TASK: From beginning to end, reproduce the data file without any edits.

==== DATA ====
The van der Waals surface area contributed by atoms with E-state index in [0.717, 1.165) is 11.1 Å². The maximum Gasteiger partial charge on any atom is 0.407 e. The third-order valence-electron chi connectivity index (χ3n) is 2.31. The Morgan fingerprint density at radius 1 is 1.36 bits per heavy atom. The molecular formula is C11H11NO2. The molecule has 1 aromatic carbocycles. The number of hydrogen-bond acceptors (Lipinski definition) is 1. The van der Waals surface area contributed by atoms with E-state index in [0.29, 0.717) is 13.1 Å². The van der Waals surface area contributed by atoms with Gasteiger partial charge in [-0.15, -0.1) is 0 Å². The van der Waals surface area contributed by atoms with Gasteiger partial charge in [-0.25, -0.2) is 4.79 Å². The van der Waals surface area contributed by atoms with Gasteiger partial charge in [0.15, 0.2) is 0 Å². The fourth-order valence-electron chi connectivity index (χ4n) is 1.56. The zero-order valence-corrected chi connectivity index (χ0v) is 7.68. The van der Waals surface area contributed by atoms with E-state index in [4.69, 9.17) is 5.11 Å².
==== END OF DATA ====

The van der Waals surface area contributed by atoms with E-state index in [0.717, 1.165) is 11.1 Å². The maximum Gasteiger partial charge on any atom is 0.407 e. The third-order valence-electron chi connectivity index (χ3n) is 2.31. The Morgan fingerprint density at radius 1 is 1.36 bits per heavy atom. The molecular formula is C11H11NO2. The molecule has 1 aromatic carbocycles. The number of hydrogen-bond acceptors (Lipinski definition) is 1. The van der Waals surface area contributed by atoms with E-state index in [0.29, 0.717) is 13.1 Å². The van der Waals surface area contributed by atoms with Gasteiger partial charge in [-0.15, -0.1) is 0 Å². The van der Waals surface area contributed by atoms with Gasteiger partial charge in [-0.25, -0.2) is 4.79 Å². The van der Waals surface area contributed by atoms with Gasteiger partial charge in [0.15, 0.2) is 0 Å². The fourth-order valence-electron chi connectivity index (χ4n) is 1.56. The zero-order valence-corrected chi connectivity index (χ0v) is 7.68. The van der Waals surface area contributed by atoms with E-state index in [4.69, 9.17) is 5.11 Å².